Help Me Title the New Book!

stressed Malinois

stressed Malinois, image from [insert new title here!]

Book titles are important things, you know. They’re supposed to resonate with the readers, and all that.

That’s why I’m asking you to help me find one that resonates. Continue reading

Laura’s Coming to Wisconsin! 2-Day Clicker Workshop

Laura laughing with Laev being silly

Dog Training is serious. Always very serious.

We interrupt this blog for a word from our sponsors!

I’ll be in Wisconsin in a couple of weeks for a Core Clicker Seminar, a two-day hands-on intensive workshop for beginning to intermediate trainers and handlers. This is, if I say so myself, a pretty good training seminar. 🙂 And there are still a few working (and auditing) spots open! Continue reading

When You Should NOT Socialize Your Dog — Part 2

This entry is part 2 of 2 in the series When You Should NOT Socialize
hand reaching for snarling dog

“It’s okay — if enough people pet him he’ll get used to people, right?”
(copyright Fotalia, photo purchased for use)

So all that chat in Part 1 about how to avoid creating problems while socializing a puppy was nice, but you’ve got an adult dog — and whether you made some socialization mistakes or whether you inherited a bad socialization legacy along with the dog, things just aren’t the way they should be. Is there hope?

Yes, of course there’s hope! But again, here is where mistakes happen in the name of “socialization.” Don’t make them.

Continue reading

When You Should NOT Socialize Your Dog – Part 1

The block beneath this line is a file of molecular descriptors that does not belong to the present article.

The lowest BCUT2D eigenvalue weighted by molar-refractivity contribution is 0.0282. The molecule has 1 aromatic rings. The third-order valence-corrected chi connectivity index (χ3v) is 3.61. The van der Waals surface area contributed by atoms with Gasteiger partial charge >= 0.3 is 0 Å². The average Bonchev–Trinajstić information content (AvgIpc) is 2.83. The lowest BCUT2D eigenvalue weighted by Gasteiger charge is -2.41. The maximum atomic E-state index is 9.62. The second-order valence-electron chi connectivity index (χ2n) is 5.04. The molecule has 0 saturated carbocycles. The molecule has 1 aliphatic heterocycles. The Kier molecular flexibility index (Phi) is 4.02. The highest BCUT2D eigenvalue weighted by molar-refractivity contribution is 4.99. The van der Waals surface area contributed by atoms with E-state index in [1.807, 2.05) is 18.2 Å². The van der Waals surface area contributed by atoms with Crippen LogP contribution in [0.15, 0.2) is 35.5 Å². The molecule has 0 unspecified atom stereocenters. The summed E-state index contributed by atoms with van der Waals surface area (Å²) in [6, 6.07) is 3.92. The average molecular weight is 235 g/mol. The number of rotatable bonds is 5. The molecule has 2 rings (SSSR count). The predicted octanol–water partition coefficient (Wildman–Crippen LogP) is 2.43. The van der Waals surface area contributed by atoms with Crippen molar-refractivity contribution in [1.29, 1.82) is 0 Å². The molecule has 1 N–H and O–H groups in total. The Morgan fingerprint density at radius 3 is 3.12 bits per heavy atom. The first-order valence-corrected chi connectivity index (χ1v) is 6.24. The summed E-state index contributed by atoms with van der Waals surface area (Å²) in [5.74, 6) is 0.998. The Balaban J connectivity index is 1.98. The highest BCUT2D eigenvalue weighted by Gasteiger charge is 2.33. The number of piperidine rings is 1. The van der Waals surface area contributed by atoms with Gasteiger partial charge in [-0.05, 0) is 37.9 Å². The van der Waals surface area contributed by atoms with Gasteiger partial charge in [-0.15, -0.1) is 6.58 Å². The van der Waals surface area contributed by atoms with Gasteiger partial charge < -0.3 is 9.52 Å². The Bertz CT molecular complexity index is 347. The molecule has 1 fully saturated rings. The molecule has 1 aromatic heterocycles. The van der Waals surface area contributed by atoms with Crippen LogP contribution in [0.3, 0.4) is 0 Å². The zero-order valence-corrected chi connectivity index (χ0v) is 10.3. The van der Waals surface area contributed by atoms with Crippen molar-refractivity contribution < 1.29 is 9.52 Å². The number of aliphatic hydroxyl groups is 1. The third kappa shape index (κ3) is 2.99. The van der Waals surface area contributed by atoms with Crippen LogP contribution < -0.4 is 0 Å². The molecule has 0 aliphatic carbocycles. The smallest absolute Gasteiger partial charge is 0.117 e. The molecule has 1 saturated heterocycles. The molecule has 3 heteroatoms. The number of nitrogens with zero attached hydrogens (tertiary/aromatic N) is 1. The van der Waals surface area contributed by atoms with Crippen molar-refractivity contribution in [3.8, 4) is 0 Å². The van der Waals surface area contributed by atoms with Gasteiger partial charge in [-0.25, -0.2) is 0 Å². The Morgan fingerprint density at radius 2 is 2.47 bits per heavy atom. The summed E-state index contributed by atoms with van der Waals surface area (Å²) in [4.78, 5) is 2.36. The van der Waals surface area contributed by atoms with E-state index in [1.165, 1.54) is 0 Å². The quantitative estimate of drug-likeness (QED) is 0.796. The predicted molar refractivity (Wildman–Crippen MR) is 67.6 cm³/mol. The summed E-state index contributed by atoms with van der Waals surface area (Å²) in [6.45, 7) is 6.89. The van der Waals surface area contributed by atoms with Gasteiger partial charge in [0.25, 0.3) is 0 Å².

This entry is part 1 of 2 in the series When You Should NOT Socialize
puppy with toy

“Holy cow, that thing flies?!” Photo by Eva Holderegger Walser CC-BY-SA-3.0

That’s a typo, right? I mean, a professional trainer would never advocate against socialization, right?

You’d be surprised. Continue reading

Sound OC for Firearm Safety

This entry is part 2 of 3 in the series CT for Shooting

In mid-October, I embarked upon a new learning experience — handling and shooting a firearm. I spent nearly a year and a half researching this prospect, deciding if it were a path I wanted to start down, and I’d decided firmly that if I were to have a gun, I would train to a high level of fluency and competency.

Imagine my delight, then, when among the usual trash advice dispensed to newbies in any sport or hobby, I encountered some truly fantastic, behaviorally-sound recommendations for learning to shoot and handle safely. Continue reading

Why We Teach House Manners — Or, Good Training Should Be Idiot-Proof

Like many dog owners, I’ve gotten spoiled by having a mature, well-trained dog in the house. Naturally, when we first bring home a new member of the family, we are obsessed with teaching all sorts of critical foundation skills (targeting, door and leash manners, handling exercises, and so on). But once those initial behaviors are in place, we give them little thought because we’re too busy focusing on performance behaviors, or working skills, or the next cute pet trick — whatever our particular venue may be.

What this means is that once I’ve taught my dog the way I need her to comport herself in the house, I get lazy. I do things I would never think of doing with a novice dog. And fortunately, our style of training holds up brilliantly in real-life situations — which, as a matter of fact, is why I still have the load of groceries I bought tonight.

Continue reading